I haven’t read The Shepherd’s Crown yet. Despite my love for Tiffany Aching, it feels too much like saying goodbye, and I’m not ready. So I’m saving it. Someday, I’ll be ready and I’m okay with waiting.
On occasion, at my own book events, I meet a reader that’s a nervous wreck. They’re shaking. They can’t talk. They clutch my book and tell me that they can’t believe I’m there. And it’s so, so weird to be on that end of things. I’m proud of my books, yes, but I don’t see myself through the same lens. I don’t really understand why they’re so freaked out to meet me—I’m not that big of a deal. Even four books in, it all still feels too new to me. So I tell them that I understand, because every author has at least one story where we’ve met another author and lost our composure. I tell them about the time that I made Terry Pratchett hug me, and I know that in that moment, my reader and I completely understand each other. And I hug them, if they want, and it isn’t hard for me, because my brain doesn’t categorize my readers as strangers.
But even if it were difficult, I would do it, because of that photo. The picture may be poor quality because my phone was crap, and I look rough from pulling coffee shots all day, but I don’t care. I am being appropriately hugged by Terry Pratchett—savior of car trips, champion of humor, kindness, and practical witchery. Terry Pratchett, whose books not only changed everything, but continue to remind me why funny books are important. That’s all that really matters, in the end.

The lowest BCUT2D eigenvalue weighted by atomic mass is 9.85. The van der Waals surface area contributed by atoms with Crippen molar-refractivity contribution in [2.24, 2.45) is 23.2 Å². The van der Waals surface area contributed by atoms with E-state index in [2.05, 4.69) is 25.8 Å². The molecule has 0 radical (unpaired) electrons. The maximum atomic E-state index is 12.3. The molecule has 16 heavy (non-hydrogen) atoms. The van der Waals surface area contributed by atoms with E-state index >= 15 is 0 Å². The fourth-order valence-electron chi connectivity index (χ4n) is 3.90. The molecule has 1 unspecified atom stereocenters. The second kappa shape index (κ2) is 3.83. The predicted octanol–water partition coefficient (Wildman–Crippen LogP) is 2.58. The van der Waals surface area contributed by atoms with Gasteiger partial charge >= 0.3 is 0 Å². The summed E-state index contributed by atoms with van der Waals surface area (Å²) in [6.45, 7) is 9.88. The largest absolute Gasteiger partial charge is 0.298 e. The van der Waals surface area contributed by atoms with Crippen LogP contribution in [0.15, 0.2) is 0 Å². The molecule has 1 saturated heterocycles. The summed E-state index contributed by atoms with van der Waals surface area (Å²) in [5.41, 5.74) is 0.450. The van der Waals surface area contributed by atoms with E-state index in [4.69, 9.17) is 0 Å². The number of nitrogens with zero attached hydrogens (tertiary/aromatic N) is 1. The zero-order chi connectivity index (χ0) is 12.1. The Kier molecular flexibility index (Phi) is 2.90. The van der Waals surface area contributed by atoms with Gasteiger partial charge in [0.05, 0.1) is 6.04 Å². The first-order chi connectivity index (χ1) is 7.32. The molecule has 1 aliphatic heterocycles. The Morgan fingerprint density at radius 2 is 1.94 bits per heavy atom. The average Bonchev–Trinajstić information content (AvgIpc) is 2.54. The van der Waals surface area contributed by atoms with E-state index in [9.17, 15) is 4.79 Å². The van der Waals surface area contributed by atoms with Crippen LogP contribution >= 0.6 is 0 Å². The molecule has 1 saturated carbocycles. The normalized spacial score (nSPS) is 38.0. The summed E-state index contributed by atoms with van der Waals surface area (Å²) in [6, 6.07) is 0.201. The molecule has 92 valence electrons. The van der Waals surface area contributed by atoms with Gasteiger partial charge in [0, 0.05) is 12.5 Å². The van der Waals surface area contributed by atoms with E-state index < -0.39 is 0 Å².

Lish McBride currently resides in Seattle, spending most of her time at her day job at Third Place Books in Lake Forest Park. The rest of her time is divided between writing, reading, and Twitter, where she either discusses her desire for a nap or her love for kittens. (Occasionally ponies.) Her debut novel, Hold Me Closer, Necromancer was named an American Library Association Best Book for Young Adults and was a finalist for the YALSA William C. Morris Award. Her other works include Necromancing the Stone, Firebug, and Pyromantic.